coronaman.jpgAs health-code inspections in bars and restaurants continue apace in the wake of The Great Rat Rodeo of Aught Seven, strange, unheard of violations are coming to light: a bartender at Red Hook’s Moonshine bar was recently cited for “having bare-hand contact with one slice of ready-to-eat lime while placing on top of beer bottle for patron in bar.” In other words, every time you see your bartender poke a wedge of lime into your Corona, you’re witnessing a criminal act. (Call 311 to report!)

In the “nice work if you can get it” department, Times reporter Michael Wilson conducted a thorough tour of several city watering holes to get bartenders’ reactions to the violation (“asinine”, “ridiculous”). Tom Carney, the recently retired Elaine’s barkeep, reminds us of the importance of lime in beer: “It’s got a skin on the back of it that takes scurvy off parts of your body.” Indeed, British sailors were called “limeys” because of the use of limes by the Royal Navy.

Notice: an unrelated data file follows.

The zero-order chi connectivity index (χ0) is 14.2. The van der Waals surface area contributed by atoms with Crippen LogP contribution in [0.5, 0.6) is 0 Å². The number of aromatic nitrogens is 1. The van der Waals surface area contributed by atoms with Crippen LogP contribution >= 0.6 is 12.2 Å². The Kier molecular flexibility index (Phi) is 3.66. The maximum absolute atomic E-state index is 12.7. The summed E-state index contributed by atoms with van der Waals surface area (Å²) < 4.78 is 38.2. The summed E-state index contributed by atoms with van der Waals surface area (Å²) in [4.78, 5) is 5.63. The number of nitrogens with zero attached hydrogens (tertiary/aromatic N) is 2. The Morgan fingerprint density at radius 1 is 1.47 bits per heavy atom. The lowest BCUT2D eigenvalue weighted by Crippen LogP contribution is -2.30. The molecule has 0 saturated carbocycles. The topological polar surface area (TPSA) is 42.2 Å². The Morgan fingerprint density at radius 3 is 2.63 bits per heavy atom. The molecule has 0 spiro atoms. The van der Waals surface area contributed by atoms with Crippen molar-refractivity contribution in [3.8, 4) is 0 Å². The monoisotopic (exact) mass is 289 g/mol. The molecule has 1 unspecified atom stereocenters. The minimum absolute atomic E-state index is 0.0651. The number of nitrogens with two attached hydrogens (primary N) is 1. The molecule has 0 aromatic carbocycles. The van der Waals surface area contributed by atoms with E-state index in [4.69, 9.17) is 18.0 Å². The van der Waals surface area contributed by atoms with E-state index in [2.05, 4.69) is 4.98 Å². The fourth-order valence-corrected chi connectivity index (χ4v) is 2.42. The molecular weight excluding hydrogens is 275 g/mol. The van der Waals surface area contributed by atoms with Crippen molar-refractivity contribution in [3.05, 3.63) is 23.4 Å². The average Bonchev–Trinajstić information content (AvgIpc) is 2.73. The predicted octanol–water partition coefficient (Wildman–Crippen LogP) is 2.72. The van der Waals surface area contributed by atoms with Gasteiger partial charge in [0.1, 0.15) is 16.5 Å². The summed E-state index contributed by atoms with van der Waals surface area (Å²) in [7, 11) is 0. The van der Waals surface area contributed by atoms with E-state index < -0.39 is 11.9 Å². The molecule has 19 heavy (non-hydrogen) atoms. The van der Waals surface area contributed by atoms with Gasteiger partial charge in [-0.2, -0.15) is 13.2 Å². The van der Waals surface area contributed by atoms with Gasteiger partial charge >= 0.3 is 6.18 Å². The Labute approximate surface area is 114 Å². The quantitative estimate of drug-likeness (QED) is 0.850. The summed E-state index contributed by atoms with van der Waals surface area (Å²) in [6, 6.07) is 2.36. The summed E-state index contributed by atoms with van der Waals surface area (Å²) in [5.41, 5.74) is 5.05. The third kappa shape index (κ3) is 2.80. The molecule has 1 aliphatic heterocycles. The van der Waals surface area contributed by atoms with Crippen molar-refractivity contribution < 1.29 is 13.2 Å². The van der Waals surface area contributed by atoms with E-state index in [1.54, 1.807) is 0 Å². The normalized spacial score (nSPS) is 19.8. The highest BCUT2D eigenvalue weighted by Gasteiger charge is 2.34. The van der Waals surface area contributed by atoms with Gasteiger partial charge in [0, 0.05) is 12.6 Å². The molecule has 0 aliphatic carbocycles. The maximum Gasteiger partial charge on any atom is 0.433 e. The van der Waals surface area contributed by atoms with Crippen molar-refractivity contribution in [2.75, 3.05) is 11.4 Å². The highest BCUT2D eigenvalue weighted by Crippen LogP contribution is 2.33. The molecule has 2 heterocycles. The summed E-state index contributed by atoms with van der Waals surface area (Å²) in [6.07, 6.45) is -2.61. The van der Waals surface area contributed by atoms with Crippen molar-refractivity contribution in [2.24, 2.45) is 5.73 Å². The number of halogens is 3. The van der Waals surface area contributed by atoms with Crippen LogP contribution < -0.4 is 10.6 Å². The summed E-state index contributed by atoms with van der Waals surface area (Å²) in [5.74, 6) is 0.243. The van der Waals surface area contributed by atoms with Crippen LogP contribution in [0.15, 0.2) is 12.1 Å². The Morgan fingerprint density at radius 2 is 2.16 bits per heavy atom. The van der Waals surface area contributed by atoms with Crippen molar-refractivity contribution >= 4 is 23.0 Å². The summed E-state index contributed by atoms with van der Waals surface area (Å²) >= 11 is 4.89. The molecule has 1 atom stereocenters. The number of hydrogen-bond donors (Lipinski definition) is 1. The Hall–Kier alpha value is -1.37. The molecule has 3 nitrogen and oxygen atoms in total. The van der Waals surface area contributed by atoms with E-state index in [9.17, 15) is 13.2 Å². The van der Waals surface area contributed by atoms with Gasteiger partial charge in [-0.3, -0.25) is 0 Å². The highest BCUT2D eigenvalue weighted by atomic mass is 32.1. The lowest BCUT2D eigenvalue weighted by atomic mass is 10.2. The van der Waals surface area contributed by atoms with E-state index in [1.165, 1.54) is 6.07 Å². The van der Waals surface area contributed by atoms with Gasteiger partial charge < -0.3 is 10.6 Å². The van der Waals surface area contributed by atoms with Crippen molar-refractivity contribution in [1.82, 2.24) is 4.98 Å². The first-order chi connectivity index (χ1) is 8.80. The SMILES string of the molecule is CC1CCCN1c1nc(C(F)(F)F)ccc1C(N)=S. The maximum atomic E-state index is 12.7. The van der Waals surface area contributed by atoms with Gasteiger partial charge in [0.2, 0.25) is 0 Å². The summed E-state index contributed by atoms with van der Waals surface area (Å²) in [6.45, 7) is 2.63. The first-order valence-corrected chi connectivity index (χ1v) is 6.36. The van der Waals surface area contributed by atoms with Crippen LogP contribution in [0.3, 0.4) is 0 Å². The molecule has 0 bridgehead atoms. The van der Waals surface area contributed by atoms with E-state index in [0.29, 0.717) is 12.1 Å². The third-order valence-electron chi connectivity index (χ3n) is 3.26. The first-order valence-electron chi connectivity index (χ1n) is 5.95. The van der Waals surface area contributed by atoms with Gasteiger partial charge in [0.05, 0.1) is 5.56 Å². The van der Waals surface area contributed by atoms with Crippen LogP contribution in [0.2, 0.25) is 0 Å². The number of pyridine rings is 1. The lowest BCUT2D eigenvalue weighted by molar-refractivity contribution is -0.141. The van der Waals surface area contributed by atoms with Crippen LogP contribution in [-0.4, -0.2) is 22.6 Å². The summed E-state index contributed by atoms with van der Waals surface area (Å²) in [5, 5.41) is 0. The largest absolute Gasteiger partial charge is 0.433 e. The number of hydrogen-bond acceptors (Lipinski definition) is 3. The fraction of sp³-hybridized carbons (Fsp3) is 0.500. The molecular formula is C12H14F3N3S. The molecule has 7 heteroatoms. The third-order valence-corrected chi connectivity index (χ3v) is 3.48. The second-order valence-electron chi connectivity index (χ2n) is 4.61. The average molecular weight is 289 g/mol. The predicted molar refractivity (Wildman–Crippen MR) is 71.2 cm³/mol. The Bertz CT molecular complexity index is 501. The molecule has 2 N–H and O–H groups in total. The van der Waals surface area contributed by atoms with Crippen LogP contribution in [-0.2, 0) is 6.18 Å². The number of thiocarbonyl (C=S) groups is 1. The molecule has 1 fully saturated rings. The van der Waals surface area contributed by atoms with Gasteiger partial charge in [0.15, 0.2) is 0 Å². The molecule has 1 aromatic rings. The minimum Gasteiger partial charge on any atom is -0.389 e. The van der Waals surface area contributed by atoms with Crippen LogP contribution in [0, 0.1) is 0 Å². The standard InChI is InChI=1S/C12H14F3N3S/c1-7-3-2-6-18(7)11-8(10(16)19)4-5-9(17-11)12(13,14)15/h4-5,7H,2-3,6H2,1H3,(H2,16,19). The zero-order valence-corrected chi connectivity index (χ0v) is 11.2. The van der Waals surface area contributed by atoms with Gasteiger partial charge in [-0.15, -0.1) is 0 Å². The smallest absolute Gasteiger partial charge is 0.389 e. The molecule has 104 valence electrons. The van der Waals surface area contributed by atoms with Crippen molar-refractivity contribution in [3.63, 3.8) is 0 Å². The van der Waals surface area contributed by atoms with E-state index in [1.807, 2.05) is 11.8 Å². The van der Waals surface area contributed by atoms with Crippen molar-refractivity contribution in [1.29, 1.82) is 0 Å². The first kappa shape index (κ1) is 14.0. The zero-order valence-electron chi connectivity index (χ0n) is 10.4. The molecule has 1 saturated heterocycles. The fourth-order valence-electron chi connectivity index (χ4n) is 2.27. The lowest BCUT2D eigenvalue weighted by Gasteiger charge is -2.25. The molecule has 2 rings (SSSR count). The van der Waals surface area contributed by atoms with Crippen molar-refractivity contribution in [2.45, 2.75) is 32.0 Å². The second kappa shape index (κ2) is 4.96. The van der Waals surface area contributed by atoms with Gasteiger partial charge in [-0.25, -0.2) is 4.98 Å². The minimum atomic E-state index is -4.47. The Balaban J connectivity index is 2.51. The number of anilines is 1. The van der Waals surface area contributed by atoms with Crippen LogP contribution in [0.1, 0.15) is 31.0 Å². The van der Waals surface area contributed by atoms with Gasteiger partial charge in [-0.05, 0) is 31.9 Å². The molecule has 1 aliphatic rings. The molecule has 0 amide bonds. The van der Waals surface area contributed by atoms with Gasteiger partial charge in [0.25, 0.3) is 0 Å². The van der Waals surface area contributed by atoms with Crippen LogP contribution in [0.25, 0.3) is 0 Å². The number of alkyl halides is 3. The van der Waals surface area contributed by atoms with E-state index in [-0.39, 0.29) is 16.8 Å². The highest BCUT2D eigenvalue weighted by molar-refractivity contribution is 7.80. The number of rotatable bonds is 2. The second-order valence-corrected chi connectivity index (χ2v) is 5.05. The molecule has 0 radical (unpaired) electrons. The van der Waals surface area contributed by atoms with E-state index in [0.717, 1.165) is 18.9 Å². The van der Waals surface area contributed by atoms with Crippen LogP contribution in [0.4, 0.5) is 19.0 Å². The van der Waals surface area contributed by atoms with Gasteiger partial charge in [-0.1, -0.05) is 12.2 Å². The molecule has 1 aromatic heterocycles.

The approved Health Department method for getting the lime into the bottle is with a tong or plastic gloves. But as Wilson notes, “tongs are to a bartender what work boots would be on a ballerina.” Smith & Wollensky's Patrick Ford, the Baryshnikov of bartenders, futilely searched for a pair of tongs behind the bar. Finally, to the amusement of the regulars, he speared a lime wedge with a fork and delivered it to the bottle, surely cursing himself to years of hygienic Corona requests. “Hey, Patty,” Wilson reports one man bellowing. “Give me a Corona over here! Be sure to use a fork!”

Photo from Lindsay Fincher.